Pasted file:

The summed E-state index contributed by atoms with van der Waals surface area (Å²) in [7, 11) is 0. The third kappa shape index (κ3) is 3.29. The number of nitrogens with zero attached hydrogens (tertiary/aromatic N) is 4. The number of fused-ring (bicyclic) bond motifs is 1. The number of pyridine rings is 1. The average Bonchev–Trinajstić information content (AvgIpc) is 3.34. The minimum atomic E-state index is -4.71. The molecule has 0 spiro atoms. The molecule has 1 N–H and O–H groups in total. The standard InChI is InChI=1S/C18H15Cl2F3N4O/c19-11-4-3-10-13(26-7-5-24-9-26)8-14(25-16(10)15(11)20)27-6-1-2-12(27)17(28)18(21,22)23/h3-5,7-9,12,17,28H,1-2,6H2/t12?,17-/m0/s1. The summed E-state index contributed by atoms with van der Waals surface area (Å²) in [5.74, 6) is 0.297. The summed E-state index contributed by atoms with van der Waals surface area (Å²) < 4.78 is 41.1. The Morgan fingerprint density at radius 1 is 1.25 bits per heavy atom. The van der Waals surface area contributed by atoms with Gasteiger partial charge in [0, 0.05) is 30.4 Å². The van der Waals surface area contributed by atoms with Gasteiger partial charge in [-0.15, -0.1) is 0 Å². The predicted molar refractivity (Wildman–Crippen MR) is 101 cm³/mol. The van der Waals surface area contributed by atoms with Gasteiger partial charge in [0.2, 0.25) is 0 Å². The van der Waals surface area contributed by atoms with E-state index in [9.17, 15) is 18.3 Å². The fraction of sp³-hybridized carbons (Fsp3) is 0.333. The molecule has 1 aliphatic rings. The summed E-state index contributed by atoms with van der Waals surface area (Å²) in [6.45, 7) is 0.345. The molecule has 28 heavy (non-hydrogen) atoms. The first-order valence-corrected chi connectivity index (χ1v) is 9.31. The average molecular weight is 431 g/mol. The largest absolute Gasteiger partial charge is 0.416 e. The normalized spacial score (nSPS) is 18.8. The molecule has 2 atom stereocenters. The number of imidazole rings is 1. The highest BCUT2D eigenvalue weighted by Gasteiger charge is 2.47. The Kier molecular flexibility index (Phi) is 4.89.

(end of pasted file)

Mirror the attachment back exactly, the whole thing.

The summed E-state index contributed by atoms with van der Waals surface area (Å²) in [7, 11) is 0. The third kappa shape index (κ3) is 3.29. The number of nitrogens with zero attached hydrogens (tertiary/aromatic N) is 4. The number of fused-ring (bicyclic) bond motifs is 1. The number of pyridine rings is 1. The average Bonchev–Trinajstić information content (AvgIpc) is 3.34. The minimum atomic E-state index is -4.71. The molecule has 0 spiro atoms. The molecule has 1 N–H and O–H groups in total. The standard InChI is InChI=1S/C18H15Cl2F3N4O/c19-11-4-3-10-13(26-7-5-24-9-26)8-14(25-16(10)15(11)20)27-6-1-2-12(27)17(28)18(21,22)23/h3-5,7-9,12,17,28H,1-2,6H2/t12?,17-/m0/s1. The summed E-state index contributed by atoms with van der Waals surface area (Å²) in [5.74, 6) is 0.297. The summed E-state index contributed by atoms with van der Waals surface area (Å²) < 4.78 is 41.1. The Morgan fingerprint density at radius 1 is 1.25 bits per heavy atom. The van der Waals surface area contributed by atoms with Gasteiger partial charge in [0, 0.05) is 30.4 Å². The van der Waals surface area contributed by atoms with Gasteiger partial charge in [-0.15, -0.1) is 0 Å². The predicted molar refractivity (Wildman–Crippen MR) is 101 cm³/mol. The van der Waals surface area contributed by atoms with Gasteiger partial charge in [0.2, 0.25) is 0 Å². The van der Waals surface area contributed by atoms with E-state index in [9.17, 15) is 18.3 Å². The fraction of sp³-hybridized carbons (Fsp3) is 0.333. The molecule has 1 aliphatic rings. The summed E-state index contributed by atoms with van der Waals surface area (Å²) in [6.45, 7) is 0.345. The molecule has 28 heavy (non-hydrogen) atoms. The first-order valence-corrected chi connectivity index (χ1v) is 9.31. The average molecular weight is 431 g/mol. The largest absolute Gasteiger partial charge is 0.416 e. The normalized spacial score (nSPS) is 18.8. The molecule has 2 atom stereocenters. The number of imidazole rings is 1. The highest BCUT2D eigenvalue weighted by Gasteiger charge is 2.47. The Kier molecular flexibility index (Phi) is 4.89.